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Physiology 3120 Lecture Notes - Partial Pressure, Respiratory Tract, Bronchus

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Tom Stavraky

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Human Physiology
Friday, January 29, 2010
“Respiratory I”
Structure & Function of the Lung
Main function of the lung is gas exchange
Occurs by diffusion, which occurs according to Fick’s law of diffusion
Vgas = (constant * (P1 – P2)) * A/T
A = area larger area = faster diffusion
T = thickness bigger thickness = slower diffusion
P1 – P2 = difference in partial pressure larger gradient = faster diffusion
Constant = diffusion constant larger = faster diffusion
oProportional to gas solubility but inversely proportional to the square root
of its molecular weight
CO2 out, O2 in; oxygen from atmosphere into blood, carbon dioxide from blood into atmosphere
The area of the lung where diffusion occurs is the blood-gas barrier has thin interface and large
area (permits fast diffusion)
Partial pressure = pressure exerted by one gas in a mixture of gases; equal to the total pressure of the gas
mixture times the fractional concentration of the gas in the mixture
Partial pressure of a gas in solution
Equal to the partial pressure of the gas in equilibrium with the mixture
Regardless of the solubility of the gas in solution
Partial pressure of oxygen in arterial blood is PaO2
Blood-gas barrier
Very thin (0.5μm thick)
Several cell layers
Very large surface area (50-100m2)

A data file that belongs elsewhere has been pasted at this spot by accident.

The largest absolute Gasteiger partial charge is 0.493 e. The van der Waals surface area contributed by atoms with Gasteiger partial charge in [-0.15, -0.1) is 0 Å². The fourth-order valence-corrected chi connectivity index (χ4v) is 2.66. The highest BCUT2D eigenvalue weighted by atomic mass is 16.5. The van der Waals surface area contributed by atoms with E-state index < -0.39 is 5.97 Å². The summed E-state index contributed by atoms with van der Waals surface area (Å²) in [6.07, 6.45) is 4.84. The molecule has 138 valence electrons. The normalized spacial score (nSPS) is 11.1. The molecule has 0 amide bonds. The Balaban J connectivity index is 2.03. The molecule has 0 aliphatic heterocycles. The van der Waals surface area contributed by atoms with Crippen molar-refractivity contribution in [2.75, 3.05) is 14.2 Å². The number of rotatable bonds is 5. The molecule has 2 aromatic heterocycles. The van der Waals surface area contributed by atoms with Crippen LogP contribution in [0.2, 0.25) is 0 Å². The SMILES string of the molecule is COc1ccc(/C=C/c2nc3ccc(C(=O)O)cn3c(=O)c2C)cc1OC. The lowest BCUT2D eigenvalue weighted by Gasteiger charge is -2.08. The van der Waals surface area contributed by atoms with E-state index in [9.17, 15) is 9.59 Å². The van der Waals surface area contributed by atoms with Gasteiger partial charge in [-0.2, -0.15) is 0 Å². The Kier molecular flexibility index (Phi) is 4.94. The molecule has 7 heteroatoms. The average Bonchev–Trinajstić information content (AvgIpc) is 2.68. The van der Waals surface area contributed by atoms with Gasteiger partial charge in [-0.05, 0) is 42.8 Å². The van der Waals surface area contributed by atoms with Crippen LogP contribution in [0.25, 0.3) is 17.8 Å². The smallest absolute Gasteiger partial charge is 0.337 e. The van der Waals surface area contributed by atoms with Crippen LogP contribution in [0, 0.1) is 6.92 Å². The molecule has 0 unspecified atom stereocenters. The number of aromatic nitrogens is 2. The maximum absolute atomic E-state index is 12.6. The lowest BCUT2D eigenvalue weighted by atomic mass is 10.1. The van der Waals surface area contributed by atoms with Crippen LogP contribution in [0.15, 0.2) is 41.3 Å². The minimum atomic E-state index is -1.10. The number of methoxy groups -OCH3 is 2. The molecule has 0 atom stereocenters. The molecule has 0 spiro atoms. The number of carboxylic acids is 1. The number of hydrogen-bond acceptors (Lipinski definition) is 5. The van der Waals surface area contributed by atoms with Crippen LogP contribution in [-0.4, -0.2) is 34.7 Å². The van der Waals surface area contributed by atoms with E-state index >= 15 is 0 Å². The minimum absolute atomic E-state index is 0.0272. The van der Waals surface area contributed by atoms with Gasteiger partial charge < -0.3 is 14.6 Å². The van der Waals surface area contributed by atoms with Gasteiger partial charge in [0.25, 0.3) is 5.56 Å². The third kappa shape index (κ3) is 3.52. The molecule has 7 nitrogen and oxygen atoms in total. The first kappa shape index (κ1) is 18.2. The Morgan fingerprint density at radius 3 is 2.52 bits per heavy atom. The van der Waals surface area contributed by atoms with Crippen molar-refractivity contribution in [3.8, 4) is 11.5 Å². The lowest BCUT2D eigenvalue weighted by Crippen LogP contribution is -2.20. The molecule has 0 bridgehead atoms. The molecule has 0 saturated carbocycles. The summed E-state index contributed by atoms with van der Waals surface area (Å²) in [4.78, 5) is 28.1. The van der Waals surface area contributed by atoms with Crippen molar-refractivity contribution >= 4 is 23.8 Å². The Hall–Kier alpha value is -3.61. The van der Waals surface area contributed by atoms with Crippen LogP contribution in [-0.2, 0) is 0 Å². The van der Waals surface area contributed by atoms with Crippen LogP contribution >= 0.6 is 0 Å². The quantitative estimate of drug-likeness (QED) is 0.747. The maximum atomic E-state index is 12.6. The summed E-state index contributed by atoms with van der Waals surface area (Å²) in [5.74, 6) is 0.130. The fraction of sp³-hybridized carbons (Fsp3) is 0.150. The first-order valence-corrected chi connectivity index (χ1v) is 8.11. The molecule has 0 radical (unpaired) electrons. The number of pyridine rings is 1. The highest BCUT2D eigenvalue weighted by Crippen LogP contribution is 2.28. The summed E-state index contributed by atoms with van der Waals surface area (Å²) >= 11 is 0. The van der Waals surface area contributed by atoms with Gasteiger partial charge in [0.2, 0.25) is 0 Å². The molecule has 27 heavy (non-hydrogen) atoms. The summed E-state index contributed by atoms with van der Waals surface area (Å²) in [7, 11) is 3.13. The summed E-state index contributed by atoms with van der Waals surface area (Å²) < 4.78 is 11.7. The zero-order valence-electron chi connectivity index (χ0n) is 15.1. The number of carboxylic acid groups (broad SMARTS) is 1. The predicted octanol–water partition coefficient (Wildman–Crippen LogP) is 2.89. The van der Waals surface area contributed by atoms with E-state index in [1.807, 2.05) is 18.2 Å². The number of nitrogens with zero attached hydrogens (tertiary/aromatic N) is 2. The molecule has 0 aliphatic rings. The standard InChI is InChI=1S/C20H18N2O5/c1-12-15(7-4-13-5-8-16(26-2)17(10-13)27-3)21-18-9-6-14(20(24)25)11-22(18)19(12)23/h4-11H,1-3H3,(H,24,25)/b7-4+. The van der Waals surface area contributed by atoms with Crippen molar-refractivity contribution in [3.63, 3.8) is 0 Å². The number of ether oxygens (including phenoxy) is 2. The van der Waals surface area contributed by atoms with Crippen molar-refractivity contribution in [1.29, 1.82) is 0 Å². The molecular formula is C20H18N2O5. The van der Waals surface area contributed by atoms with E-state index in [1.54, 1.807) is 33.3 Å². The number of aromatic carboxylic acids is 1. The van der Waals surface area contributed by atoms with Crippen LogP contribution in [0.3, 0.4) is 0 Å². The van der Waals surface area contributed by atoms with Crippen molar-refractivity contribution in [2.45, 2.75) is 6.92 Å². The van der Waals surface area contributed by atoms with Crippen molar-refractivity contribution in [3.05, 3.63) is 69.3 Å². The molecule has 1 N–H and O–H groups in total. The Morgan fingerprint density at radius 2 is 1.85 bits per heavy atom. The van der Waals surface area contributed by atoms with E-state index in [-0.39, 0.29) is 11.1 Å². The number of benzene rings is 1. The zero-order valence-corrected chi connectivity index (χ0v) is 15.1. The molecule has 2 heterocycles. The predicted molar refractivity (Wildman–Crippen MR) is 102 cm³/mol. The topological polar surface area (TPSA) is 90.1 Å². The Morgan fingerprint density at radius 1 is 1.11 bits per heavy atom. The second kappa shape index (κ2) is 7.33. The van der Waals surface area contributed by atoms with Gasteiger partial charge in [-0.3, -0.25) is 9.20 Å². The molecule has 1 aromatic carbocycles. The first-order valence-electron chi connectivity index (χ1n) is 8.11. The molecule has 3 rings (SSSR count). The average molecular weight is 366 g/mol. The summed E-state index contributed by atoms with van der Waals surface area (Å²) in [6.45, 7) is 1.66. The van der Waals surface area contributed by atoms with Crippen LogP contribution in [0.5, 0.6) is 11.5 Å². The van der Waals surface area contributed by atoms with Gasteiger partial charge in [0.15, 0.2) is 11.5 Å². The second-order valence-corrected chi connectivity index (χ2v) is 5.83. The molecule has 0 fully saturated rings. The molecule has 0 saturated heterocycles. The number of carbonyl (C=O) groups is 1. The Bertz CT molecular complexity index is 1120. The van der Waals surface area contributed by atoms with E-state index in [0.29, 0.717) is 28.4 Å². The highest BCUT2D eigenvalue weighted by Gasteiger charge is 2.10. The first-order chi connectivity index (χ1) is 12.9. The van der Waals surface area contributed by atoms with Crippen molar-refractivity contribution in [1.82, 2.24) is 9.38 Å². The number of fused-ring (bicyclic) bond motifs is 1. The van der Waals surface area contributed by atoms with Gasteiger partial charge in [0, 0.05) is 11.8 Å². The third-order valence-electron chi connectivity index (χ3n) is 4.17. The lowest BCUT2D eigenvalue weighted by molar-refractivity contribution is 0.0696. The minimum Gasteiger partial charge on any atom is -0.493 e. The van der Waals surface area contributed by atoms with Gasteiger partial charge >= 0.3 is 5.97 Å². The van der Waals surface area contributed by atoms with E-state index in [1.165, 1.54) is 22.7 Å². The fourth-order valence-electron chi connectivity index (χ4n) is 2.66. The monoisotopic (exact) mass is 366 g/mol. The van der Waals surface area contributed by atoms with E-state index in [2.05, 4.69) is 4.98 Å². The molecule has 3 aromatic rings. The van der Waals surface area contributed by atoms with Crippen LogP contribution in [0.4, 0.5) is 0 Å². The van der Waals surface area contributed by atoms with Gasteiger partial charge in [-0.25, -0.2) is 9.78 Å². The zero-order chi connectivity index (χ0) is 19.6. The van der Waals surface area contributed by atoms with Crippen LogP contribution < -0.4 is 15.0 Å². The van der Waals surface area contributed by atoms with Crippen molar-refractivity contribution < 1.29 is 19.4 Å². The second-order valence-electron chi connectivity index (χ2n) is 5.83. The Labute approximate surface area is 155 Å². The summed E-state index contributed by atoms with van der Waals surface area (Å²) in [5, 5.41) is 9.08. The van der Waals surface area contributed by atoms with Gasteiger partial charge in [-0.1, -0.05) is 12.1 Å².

Attained through repeated branching of airways
About 300 million air sacs called alveoli
Maximum 23 branches (not all airways divide 23 times)
Trachea divide into right & left bronchi, which then divide into bronchioles, and
terminal bronchioles constitute the conducting zone
Terminal bronchioles, get some airways called respiratory bronchioles (RBL),
which have some alveoli (small amount of gas exchange)
RBL branch into alveolar ducts (entire wall is covered in alveoli), which end on
alveolar sacs
Parts after the RBL are the transitional and respiratory zone (participates in gas
Physical environment of the lung
Located in thoracic cavity
Space between chest wall and lung (intrapleural space) has subatmospheric pressure;
pressure within the lung (intrapulmonary space) is atmospheric
IPP is negative because. . .
oElastic properties of the lung and tendency of chest wall to move outward
(lung wants to collapse, chest wall wants to expand)
Creating a pneumothorax (hole in the diaphragm), lung collapses, chest wall
expands, and the IPP becomes 0
Blood vessels and blood flow
Extensive network of capillaries that surround alveoli; permits efficient gas exchange
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